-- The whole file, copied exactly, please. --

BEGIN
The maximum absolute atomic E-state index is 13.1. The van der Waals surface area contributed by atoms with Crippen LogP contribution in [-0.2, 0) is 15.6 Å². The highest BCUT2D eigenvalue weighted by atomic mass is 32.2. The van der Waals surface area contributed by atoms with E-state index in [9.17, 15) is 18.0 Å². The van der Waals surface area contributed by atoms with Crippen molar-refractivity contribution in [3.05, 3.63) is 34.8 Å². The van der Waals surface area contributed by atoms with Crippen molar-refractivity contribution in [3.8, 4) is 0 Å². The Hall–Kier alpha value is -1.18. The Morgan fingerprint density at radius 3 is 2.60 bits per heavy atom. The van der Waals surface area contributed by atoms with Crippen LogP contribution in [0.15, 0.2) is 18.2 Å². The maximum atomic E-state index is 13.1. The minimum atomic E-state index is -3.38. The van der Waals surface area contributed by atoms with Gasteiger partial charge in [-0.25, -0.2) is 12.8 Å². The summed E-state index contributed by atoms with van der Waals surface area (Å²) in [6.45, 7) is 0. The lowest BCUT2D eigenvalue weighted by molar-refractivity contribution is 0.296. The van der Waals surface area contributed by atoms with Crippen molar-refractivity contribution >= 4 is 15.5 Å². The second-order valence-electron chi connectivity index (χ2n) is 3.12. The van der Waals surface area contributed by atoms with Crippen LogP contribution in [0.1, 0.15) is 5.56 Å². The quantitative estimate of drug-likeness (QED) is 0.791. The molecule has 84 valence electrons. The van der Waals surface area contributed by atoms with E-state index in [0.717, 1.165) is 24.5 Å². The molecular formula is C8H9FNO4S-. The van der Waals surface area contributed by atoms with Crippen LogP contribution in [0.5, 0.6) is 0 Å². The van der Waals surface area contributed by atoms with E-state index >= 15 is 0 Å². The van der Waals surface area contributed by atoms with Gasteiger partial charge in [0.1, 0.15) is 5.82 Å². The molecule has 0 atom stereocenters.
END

The maximum absolute atomic E-state index is 13.1. The van der Waals surface area contributed by atoms with Crippen LogP contribution in [-0.2, 0) is 15.6 Å². The highest BCUT2D eigenvalue weighted by atomic mass is 32.2. The van der Waals surface area contributed by atoms with E-state index in [9.17, 15) is 18.0 Å². The van der Waals surface area contributed by atoms with Crippen molar-refractivity contribution in [3.05, 3.63) is 34.8 Å². The van der Waals surface area contributed by atoms with Crippen molar-refractivity contribution in [3.8, 4) is 0 Å². The Hall–Kier alpha value is -1.18. The Morgan fingerprint density at radius 3 is 2.60 bits per heavy atom. The van der Waals surface area contributed by atoms with Crippen LogP contribution in [0.15, 0.2) is 18.2 Å². The maximum atomic E-state index is 13.1. The minimum atomic E-state index is -3.38. The van der Waals surface area contributed by atoms with Gasteiger partial charge in [-0.25, -0.2) is 12.8 Å². The summed E-state index contributed by atoms with van der Waals surface area (Å²) in [6.45, 7) is 0. The lowest BCUT2D eigenvalue weighted by molar-refractivity contribution is 0.296. The van der Waals surface area contributed by atoms with Crippen molar-refractivity contribution >= 4 is 15.5 Å². The second-order valence-electron chi connectivity index (χ2n) is 3.12. The van der Waals surface area contributed by atoms with Crippen LogP contribution in [0.1, 0.15) is 5.56 Å². The quantitative estimate of drug-likeness (QED) is 0.791. The molecule has 84 valence electrons. The van der Waals surface area contributed by atoms with E-state index in [0.717, 1.165) is 24.5 Å². The molecular formula is C8H9FNO4S-. The van der Waals surface area contributed by atoms with Crippen LogP contribution in [0.5, 0.6) is 0 Å². The van der Waals surface area contributed by atoms with E-state index >= 15 is 0 Å². The van der Waals surface area contributed by atoms with Gasteiger partial charge in [0.1, 0.15) is 5.82 Å². The molecule has 0 atom stereocenters.